Wednesday, 14 December 2011

The Higgs Boson, Mary Portas and Britain’s High Streets

 Two things we learned yesterday about the nature of our universe:

First, the news coming from the scientists working at the Large Hadron Collider: the Higgs Boson particle might exist. And if it does, it will be found. Probaby. By next year. Possibly.

Second, according to “retail guru” Mary Portas, Britain’s High Streets are heading in the opposite direction – towards oblivion. Mary Portas was asked by the British government to report on the decline of the High Street, and has published a report setting out her thinking.

Although she doesn’t use these words, the fate of the High Street in the UK is clearly a Wicked Problem – with multiple causes and no single remedy. (picture from Mary’s recommendations to halt the decline are listed below:

1. Put in place a “Town Team”: a visionary, strategic and strong operational management team for high streets

2. Empower successful Business Improvement Districts to take on more responsibilities and powers and become “Super-BIDs”

3. Legislate to allow landlords to become high street investors by contributing to their Business Improvement District

4. Establish a new “National Market Day” where budding shopkeepers can try their hand at operating a low-cost retail business

5. Make it easier for people to become market traders by removing unnecessary regulations so that anyone can trade on the high street unless there is a valid reason why not

6. Government should consider whether business rates can better support small businesses and independent retailers

7. Local authorities should use their new discretionary powers to give business rate concessions to new local businesses

8. Make business rates work for business by reviewing the use of the RPI with a view to changing the calculation to CPI

9. Local areas should implement free controlled parking schemes that work for their town centres and we should have a new parking league table

10. Town Teams should focus on making high streets accessible, attractive and safe

11. Government should include high street deregulation as part of their ongoing work on freeing up red tape

12. Address the restrictive aspects of the ‘Use Class’ system to make it easier to change the uses of key properties on the high street

13. Put betting shops into a separate ‘Use Class’ of their own

One of the facts included in the report is that, “Excluding Central London, high street footfall has fallen by around 10% in the last three years”. Mary attributes this to a range of factors, including internet shopping and the attractiveness of out-of-town (car-borne) retail. Especially where there’s free parking. There is much to support in the report, but it’s a pity that, for all the discussion of footfall, there’s not much consideration of how walkability can enhance the attractiveness and economic well being of our High Streets.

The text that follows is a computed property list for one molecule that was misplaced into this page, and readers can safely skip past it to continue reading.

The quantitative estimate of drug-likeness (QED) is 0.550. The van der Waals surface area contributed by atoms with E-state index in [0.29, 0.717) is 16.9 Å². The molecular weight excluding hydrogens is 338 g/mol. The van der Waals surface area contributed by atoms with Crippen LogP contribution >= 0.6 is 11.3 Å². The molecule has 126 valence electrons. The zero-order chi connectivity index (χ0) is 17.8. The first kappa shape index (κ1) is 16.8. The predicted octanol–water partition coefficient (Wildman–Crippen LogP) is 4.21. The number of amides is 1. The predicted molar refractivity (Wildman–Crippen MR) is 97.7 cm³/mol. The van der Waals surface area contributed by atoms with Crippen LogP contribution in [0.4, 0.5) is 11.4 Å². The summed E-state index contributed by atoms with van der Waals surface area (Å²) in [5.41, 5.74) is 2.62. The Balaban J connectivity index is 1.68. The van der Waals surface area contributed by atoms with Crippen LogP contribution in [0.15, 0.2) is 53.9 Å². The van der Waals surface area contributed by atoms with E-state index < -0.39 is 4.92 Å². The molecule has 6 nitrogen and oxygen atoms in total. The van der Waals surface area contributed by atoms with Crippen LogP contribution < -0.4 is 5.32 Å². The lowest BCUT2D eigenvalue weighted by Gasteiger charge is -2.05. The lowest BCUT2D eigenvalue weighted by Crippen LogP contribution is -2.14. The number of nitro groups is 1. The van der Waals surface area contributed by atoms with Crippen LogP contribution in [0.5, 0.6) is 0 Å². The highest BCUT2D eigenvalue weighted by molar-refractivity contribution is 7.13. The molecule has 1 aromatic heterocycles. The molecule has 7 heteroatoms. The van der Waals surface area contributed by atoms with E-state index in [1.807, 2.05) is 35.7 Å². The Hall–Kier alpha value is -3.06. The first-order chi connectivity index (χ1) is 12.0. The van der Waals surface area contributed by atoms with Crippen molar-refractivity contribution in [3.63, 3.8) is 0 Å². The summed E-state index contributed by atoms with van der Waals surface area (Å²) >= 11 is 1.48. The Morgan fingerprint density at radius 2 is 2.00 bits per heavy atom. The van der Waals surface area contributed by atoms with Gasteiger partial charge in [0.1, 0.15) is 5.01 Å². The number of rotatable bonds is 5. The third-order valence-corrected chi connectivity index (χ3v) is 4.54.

For Mary, the equation seems to be: free car parking = increased footfall => increasing viability on the High Street. It seems that she has fallen into the trap of underestimating the importance of pedestrian activity to the local economy, thinking that is common to retailers and was identified in a recent report from Living Streets.
clip_image002According to Living Streets, ”a study in Bristol found that retailers on a local high street overestimated the proportion of shoppers arriving by car by almost double at 41% compared with the actual proportion of 22%. In fact, over half of the shoppers had arrived there by foot, and greater proportions had arrived by bus and cycle than those estimated by retailers. The retailers also underestimated how far pedestrians had travelled to get to the high street; over 60% lived within 1 mile, possibly explaining the greater proportion that walked, and pedestrians generally visited more shops than those arriving by car. This misconception of the contribution that pedestrians make to local shops may also explain the importance placed on features to support motorised access (e.g. public transport and parking) by retailers. Improvements to the public realm in Exeter City Centre……corresponded with an increase in footfall of almost 20% over the same period.”

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